How To Work Less And Get More Work Done

The quote, "You have as many hours in a day as Beyonce" comes to mind when thinking of how to work less and get more done. Do you think Bey sits around for two hours answering emails, focuses on filing instead of the big project looming in her inbox, or dedicates the day to unimportant tasks? My money is on the answer no. If you're tired of clocking out for the day and feeling like you've got nothing done on that mammoth of a to-do list, the problem might not be how much effort you're putting forth. You're probably a total star of a go-getter, and lack of ambition isn't your problem. But you might be pouring all those efforts into the wrong activities, making yourself work more for less.

The trick here is to only focus on the things that bring you the most results. While housekeeping tasks will always be necessary (emails will have to be answered and files stowed away,) they don't necessarily need 100 percent of your time. What does, though, are those career-moving projects that help you make an impression on the office and help you build your skills. So here's a new way to manage your time at work: Below are 11 ways to work less and get more done.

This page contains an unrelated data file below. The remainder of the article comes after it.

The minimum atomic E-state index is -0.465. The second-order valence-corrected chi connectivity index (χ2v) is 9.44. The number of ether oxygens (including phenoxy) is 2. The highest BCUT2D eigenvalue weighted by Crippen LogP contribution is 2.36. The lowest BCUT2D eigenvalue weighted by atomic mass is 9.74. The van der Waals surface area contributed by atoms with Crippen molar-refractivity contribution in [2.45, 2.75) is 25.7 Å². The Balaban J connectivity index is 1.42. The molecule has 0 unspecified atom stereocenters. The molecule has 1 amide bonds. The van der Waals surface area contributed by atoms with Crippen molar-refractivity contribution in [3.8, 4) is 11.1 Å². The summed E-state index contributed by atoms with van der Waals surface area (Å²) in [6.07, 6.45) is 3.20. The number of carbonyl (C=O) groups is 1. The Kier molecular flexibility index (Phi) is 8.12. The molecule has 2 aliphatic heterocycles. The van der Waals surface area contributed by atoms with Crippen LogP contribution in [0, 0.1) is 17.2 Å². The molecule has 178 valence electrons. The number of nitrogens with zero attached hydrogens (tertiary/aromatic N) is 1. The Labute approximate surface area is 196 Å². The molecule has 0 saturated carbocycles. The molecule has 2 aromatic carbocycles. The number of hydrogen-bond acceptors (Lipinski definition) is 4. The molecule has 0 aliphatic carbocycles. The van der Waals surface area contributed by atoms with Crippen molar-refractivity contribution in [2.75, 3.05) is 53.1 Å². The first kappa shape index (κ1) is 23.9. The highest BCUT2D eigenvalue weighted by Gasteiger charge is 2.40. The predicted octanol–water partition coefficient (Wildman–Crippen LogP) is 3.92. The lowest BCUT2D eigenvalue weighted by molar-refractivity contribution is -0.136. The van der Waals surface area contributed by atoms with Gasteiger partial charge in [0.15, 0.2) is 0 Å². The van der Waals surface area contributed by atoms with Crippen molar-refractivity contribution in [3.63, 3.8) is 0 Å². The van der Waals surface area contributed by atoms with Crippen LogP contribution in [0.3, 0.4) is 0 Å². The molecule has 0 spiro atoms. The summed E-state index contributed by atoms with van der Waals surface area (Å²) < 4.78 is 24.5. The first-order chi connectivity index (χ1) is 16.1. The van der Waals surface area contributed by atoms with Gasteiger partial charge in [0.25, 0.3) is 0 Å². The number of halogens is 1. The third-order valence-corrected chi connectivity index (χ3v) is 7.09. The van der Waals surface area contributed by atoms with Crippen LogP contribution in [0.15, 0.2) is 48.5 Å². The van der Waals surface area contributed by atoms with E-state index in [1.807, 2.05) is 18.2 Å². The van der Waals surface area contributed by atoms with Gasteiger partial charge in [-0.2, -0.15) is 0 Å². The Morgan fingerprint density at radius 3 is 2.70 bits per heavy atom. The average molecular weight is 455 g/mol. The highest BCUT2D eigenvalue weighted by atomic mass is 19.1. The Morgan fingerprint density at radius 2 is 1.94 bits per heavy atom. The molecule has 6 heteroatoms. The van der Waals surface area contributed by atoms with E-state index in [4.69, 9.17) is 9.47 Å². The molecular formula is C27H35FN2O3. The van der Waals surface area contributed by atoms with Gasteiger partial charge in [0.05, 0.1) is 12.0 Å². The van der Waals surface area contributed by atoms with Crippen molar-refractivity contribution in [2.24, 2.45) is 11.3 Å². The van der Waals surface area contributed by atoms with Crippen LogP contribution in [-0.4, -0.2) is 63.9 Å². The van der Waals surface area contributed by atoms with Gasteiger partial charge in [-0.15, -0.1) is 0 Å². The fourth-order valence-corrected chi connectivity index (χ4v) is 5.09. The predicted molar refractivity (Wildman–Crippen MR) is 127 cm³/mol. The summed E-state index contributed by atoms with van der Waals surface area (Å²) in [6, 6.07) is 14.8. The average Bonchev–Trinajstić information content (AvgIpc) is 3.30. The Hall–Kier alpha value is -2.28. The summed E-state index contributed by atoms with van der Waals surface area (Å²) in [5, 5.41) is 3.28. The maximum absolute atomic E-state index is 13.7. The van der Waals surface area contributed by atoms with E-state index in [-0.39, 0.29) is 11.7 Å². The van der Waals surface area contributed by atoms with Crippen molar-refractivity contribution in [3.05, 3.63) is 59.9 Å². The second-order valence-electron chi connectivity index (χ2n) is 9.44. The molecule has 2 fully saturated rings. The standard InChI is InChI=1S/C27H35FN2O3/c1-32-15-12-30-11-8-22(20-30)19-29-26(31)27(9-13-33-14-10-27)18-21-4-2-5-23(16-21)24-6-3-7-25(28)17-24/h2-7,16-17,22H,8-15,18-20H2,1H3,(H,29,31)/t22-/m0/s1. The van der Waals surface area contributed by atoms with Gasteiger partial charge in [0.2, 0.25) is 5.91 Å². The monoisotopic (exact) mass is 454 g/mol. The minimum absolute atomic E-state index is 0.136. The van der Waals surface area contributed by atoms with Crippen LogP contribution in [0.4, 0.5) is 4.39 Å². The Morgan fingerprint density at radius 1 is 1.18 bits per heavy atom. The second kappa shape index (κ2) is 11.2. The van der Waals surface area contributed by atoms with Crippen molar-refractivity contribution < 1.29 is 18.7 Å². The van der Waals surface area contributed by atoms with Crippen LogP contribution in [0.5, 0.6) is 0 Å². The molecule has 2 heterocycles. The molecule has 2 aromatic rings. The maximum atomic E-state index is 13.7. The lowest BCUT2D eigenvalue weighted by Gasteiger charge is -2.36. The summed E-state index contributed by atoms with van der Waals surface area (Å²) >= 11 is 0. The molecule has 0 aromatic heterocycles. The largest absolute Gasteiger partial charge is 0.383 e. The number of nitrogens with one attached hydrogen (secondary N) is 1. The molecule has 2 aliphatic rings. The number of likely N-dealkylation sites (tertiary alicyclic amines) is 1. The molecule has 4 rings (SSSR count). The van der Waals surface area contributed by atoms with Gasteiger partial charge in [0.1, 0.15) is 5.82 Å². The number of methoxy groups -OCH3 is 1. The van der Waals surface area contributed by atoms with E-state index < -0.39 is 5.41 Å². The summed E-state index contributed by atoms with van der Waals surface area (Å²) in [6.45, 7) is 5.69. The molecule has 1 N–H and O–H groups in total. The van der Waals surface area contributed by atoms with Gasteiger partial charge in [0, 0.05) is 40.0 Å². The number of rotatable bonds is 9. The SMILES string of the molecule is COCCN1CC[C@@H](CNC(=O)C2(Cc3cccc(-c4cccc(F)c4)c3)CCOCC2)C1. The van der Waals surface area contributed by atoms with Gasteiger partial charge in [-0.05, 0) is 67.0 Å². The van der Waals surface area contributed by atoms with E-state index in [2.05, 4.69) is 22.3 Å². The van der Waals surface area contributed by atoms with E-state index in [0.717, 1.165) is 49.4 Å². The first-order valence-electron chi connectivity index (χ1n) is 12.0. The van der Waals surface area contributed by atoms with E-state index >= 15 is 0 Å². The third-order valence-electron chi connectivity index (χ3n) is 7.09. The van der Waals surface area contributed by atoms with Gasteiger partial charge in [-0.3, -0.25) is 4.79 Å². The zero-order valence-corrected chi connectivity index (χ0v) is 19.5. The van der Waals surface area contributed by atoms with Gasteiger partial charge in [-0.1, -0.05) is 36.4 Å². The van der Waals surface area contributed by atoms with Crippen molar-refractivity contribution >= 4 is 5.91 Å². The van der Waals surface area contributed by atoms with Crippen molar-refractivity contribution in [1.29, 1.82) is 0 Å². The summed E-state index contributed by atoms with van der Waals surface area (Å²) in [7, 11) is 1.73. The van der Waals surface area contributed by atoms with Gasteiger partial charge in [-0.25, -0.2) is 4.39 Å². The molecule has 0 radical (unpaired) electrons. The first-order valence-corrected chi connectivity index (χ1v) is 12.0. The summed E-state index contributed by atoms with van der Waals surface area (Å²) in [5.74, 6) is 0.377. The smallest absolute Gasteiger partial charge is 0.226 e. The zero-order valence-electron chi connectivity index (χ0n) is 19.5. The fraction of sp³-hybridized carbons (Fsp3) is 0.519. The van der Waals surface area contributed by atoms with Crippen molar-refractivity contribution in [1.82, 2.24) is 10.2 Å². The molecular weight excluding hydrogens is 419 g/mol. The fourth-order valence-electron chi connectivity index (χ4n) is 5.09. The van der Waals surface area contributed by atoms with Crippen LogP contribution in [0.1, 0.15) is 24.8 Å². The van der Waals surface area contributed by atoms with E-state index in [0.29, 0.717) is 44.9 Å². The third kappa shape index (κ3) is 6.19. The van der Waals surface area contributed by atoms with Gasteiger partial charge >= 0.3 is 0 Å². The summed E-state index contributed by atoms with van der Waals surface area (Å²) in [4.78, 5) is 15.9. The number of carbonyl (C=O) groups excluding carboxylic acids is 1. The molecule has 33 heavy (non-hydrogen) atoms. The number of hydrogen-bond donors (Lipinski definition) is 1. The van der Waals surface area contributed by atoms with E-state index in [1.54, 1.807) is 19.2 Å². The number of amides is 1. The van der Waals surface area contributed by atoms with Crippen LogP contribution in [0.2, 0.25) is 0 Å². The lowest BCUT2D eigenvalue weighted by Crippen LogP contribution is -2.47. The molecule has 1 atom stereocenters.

1. Focus On The 80/20 Rule

The 80/20 Rule is that you spend 20 percent of energy to get 80 percent of your results. If you're not a numbers person, that means you focus on the big money-making efforts and cute all the little things that don't contribute to your bottom line. Lifestyle writer Scott H. Young from Lifehack offered, "The purpose of 80/20 is to force you to be more ruthless in cutting time in areas that contribute little." For example, cut the time you spend on emails and focus on projects, only accept projects that move your career forward (if you can,) or keep housekeeping tasks down to a minimum.

2. Stop Multitasking

While you might pride yourself over the fact that you can talk to a client while answering an email while writing up a report, multitasking actually drags you down. Business writer Jeff Sutherland from entrepreneur site Inc explained, "Every time you switch tasks, from crafting a report to answering an email, your productivity plummets. Do one thing at a time. Create uninterrupted time." When you're working on one specific task you're focused and know what step needs to go next and what outcomes you're after. When you tear yourself away to answer an email or quickly file something away, you have to spend time getting back into that groove. Don't.

3. Take It One Project At A Time